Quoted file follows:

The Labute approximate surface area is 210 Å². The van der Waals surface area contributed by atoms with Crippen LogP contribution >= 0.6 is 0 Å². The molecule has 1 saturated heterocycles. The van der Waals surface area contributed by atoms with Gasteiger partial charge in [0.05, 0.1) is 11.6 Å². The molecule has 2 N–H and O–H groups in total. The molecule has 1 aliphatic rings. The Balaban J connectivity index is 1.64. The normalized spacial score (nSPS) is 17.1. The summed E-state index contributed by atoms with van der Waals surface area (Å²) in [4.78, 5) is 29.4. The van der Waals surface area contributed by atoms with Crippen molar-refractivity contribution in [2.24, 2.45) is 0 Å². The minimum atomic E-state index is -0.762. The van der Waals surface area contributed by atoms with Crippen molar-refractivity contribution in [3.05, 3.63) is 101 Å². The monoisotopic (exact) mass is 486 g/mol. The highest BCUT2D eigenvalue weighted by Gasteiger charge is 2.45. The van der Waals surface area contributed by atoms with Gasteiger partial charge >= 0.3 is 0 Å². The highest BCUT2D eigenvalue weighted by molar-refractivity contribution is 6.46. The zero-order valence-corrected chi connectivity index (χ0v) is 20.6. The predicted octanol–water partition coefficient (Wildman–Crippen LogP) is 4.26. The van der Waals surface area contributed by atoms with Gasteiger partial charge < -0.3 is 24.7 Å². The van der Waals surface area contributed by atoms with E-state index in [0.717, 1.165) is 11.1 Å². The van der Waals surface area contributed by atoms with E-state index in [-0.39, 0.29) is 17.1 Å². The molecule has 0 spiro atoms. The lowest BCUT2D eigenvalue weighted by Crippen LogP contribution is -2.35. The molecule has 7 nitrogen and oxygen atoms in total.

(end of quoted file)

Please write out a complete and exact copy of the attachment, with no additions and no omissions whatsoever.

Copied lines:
The Labute approximate surface area is 210 Å². The van der Waals surface area contributed by atoms with Crippen LogP contribution >= 0.6 is 0 Å². The molecule has 1 saturated heterocycles. The van der Waals surface area contributed by atoms with Gasteiger partial charge in [0.05, 0.1) is 11.6 Å². The molecule has 2 N–H and O–H groups in total. The molecule has 1 aliphatic rings. The Balaban J connectivity index is 1.64. The normalized spacial score (nSPS) is 17.1. The summed E-state index contributed by atoms with van der Waals surface area (Å²) in [4.78, 5) is 29.4. The van der Waals surface area contributed by atoms with Crippen molar-refractivity contribution in [2.24, 2.45) is 0 Å². The minimum atomic E-state index is -0.762. The van der Waals surface area contributed by atoms with Crippen molar-refractivity contribution in [3.05, 3.63) is 101 Å². The monoisotopic (exact) mass is 486 g/mol. The highest BCUT2D eigenvalue weighted by Gasteiger charge is 2.45. The van der Waals surface area contributed by atoms with Gasteiger partial charge >= 0.3 is 0 Å². The highest BCUT2D eigenvalue weighted by molar-refractivity contribution is 6.46. The zero-order valence-corrected chi connectivity index (χ0v) is 20.6. The predicted octanol–water partition coefficient (Wildman–Crippen LogP) is 4.26. The van der Waals surface area contributed by atoms with Gasteiger partial charge < -0.3 is 24.7 Å². The van der Waals surface area contributed by atoms with E-state index in [0.717, 1.165) is 11.1 Å². The van der Waals surface area contributed by atoms with E-state index in [-0.39, 0.29) is 17.1 Å². The molecule has 0 spiro atoms. The lowest BCUT2D eigenvalue weighted by Crippen LogP contribution is -2.35. The molecule has 7 nitrogen and oxygen atoms in total.